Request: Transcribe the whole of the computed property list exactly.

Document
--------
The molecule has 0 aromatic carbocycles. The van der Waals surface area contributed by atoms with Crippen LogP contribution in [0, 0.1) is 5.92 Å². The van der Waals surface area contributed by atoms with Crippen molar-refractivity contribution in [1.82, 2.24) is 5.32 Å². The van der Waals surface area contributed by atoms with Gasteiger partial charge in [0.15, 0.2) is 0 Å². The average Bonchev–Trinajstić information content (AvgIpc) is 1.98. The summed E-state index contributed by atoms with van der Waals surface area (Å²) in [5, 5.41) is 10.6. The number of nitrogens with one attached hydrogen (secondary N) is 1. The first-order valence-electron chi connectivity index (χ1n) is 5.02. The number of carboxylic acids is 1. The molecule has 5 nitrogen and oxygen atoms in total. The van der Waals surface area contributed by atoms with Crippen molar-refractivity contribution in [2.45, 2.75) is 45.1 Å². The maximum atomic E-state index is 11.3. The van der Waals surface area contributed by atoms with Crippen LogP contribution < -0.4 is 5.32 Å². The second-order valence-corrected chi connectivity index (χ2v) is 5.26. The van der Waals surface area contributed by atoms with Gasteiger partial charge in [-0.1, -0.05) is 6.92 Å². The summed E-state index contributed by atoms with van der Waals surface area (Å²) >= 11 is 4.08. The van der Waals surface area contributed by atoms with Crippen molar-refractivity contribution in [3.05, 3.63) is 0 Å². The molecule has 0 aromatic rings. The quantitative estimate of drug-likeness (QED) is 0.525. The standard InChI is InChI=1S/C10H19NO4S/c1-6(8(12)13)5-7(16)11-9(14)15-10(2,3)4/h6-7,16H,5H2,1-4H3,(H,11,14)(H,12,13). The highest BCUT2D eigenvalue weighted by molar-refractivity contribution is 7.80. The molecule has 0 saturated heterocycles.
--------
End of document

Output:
The molecule has 0 aromatic carbocycles. The van der Waals surface area contributed by atoms with Crippen LogP contribution in [0, 0.1) is 5.92 Å². The van der Waals surface area contributed by atoms with Crippen molar-refractivity contribution in [1.82, 2.24) is 5.32 Å². The van der Waals surface area contributed by atoms with Gasteiger partial charge in [0.15, 0.2) is 0 Å². The average Bonchev–Trinajstić information content (AvgIpc) is 1.98. The summed E-state index contributed by atoms with van der Waals surface area (Å²) in [5, 5.41) is 10.6. The number of nitrogens with one attached hydrogen (secondary N) is 1. The first-order valence-electron chi connectivity index (χ1n) is 5.02. The number of carboxylic acids is 1. The molecule has 5 nitrogen and oxygen atoms in total. The van der Waals surface area contributed by atoms with Crippen molar-refractivity contribution in [2.45, 2.75) is 45.1 Å². The maximum atomic E-state index is 11.3. The van der Waals surface area contributed by atoms with Crippen LogP contribution < -0.4 is 5.32 Å². The second-order valence-corrected chi connectivity index (χ2v) is 5.26. The van der Waals surface area contributed by atoms with Gasteiger partial charge in [-0.1, -0.05) is 6.92 Å². The summed E-state index contributed by atoms with van der Waals surface area (Å²) >= 11 is 4.08. The van der Waals surface area contributed by atoms with Crippen molar-refractivity contribution in [3.05, 3.63) is 0 Å². The molecule has 0 aromatic rings. The quantitative estimate of drug-likeness (QED) is 0.525. The standard InChI is InChI=1S/C10H19NO4S/c1-6(8(12)13)5-7(16)11-9(14)15-10(2,3)4/h6-7,16H,5H2,1-4H3,(H,11,14)(H,12,13). The highest BCUT2D eigenvalue weighted by molar-refractivity contribution is 7.80. The molecule has 0 saturated heterocycles.